Managing the Risk of Patient Injury: Introduction (01:34)
Dennis J. Ernst recalls reviewing cases where a patient sustained an injury during a venipuncture; the same mistakes appeared in several cases. This video will highlight the eight most common mistakes healthcare workers make during a blood collection procedure that lead to injuries and litigation.
Risks of Phlebotomy (04:38)
Risks include: nerve damage as a result of direct needle contact or arterial nick; subcutaneous hemorrhage, lymphedema; syncope; and death. Attorneys hold personnel to the standard of care. See an illustration of the anatomy of the anecubital area.
Case Study: One (01:17)
A man discovered his wife convulsing in bed the day after surgery and she subsequently died. A physician accused the phlebotomist of drawing the blood sample above the IV, resulting in inaccurate results; the phlebotomist was exonerated.
Errors that Injure Patients (02:42)
Errors that result in patient injury are classified as technical, judgmental, or administrative. One technical error is an excessive angle of insertion; the CLSI recommends 30 degrees or less. Hear two case studies.
Technical Error: Excessive Repositioning (02:55)
A common error encountered in phlebotomy-related litigation is excessive repositioning. Hear three case studies and learn CLSI standards involving needle relocation.
Technical Error: Inadequate Pressure (03:48)
Failing to apply adequate pressure after a venipuncture can result in patient injury, leading to litigation. Hear three case studies. Observe for hematoma and do not allow a bent arm as a substitute for direct pressure.
Judgmental Errors (01:24)
Unacceptable site selection is the most common judgmental error Ernst encounters. Learn acceptable and unacceptable sites according to CLSI standards. Hear a case study.
Judgmental Errors: Unacceptable Vein Selection (03:12)
Learn CLSI standards for vein selection. Hear a case study.
Judgmental Error: Patient Misidentification (03:27)
Errors of mislabeled blood samples and misidentified patients still occur. Learn CLSI standards for inpatient and outpatient identification. Hear a case study.
Judgmental Error: Unacceptable Site Selection (01:25)
Avoid drawing blood on the same side as a prior mastectomy; always seek physician permission and get it in writing.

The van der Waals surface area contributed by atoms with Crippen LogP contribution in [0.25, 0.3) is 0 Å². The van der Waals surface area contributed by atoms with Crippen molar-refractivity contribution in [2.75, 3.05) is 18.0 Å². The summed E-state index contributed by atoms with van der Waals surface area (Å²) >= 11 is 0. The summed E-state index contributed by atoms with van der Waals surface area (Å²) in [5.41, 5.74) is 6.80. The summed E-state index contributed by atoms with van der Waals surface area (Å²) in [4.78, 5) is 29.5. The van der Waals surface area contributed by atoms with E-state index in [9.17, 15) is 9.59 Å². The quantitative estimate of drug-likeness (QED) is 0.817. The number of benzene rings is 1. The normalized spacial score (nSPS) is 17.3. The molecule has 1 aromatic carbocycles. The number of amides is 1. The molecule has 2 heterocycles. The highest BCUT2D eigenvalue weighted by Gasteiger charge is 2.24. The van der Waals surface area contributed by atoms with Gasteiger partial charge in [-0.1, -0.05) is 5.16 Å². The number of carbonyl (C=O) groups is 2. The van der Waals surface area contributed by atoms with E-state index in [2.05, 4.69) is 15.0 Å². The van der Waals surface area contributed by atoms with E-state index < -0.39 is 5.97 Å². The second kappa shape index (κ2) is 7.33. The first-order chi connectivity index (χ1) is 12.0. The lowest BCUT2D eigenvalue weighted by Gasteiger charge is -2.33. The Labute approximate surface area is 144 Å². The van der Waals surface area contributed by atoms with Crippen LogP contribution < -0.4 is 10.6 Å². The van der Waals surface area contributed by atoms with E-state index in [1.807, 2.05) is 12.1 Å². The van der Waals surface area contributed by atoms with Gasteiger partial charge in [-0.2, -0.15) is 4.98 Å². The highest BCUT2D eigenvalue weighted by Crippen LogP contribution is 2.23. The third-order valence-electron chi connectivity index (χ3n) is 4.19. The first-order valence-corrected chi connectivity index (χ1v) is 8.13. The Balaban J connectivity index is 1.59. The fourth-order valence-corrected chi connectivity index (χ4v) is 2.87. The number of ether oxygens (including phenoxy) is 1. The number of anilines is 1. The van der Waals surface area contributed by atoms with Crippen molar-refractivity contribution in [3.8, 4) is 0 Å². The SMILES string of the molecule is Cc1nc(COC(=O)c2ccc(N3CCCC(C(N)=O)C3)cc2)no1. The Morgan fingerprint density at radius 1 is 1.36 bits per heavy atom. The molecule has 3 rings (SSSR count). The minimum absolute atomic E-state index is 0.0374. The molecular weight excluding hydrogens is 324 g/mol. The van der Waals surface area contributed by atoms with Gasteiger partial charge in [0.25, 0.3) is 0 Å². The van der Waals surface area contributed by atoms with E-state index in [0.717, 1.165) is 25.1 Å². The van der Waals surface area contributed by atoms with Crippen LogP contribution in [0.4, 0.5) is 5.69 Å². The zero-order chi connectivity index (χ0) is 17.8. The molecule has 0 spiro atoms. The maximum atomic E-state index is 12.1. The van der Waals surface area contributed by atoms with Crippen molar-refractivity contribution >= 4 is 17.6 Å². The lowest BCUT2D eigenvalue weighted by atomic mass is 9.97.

Judgmental Error: Inattentiveness (02:51)
Over 2% of patients faint during or immediately after a blood draw. Expect all patients to lose consciousness and be attentive. Hear two case studies.
Judgmental Error: Failure to Terminate (00:41)
Immediately remove the needle if the there is a withdrawal of consent or if the patient experiences extreme pain, shooting pain, electric-like pain, tingling, or numbness during the procedure.
Judgmental Error: Labeling Errors (02:27)
Labeling all collection tubes while at the patient's side is a CLSI and Joint Commissions requirement. Label tubes after the procedure is complete and confirm they are labeled correctly. Hear a case study.
Administrative Error: Insufficient Training (01:13)
If an injury occurs, attorneys will look for system-wide weaknesses. In CA, phlebotomists must undergo 80 hours of training. Ensure your facility has a comprehensive training protocol; hear a case study.
Administrative Error: Inadequate/Irregular Competency Evaluations and Patient Misidentification (00:55)
Perform regular and comprehensive evaluations of personnel who perform blood draws. Tips include: direct observation, cognitive assessment, and documentation. Administrators, managers, and supervisors must discipline infractions.
Managing Risk Summary (01:05)
Review the concepts discussed in this video by asking yourself the eight questions presented in this segment.
Additional Resources (00:56)
See additional resources for phlebotomy information.
Credits: Managing the Risk of Patient Injury (00:24)
Credits: Managing the Risk of Patient Injury
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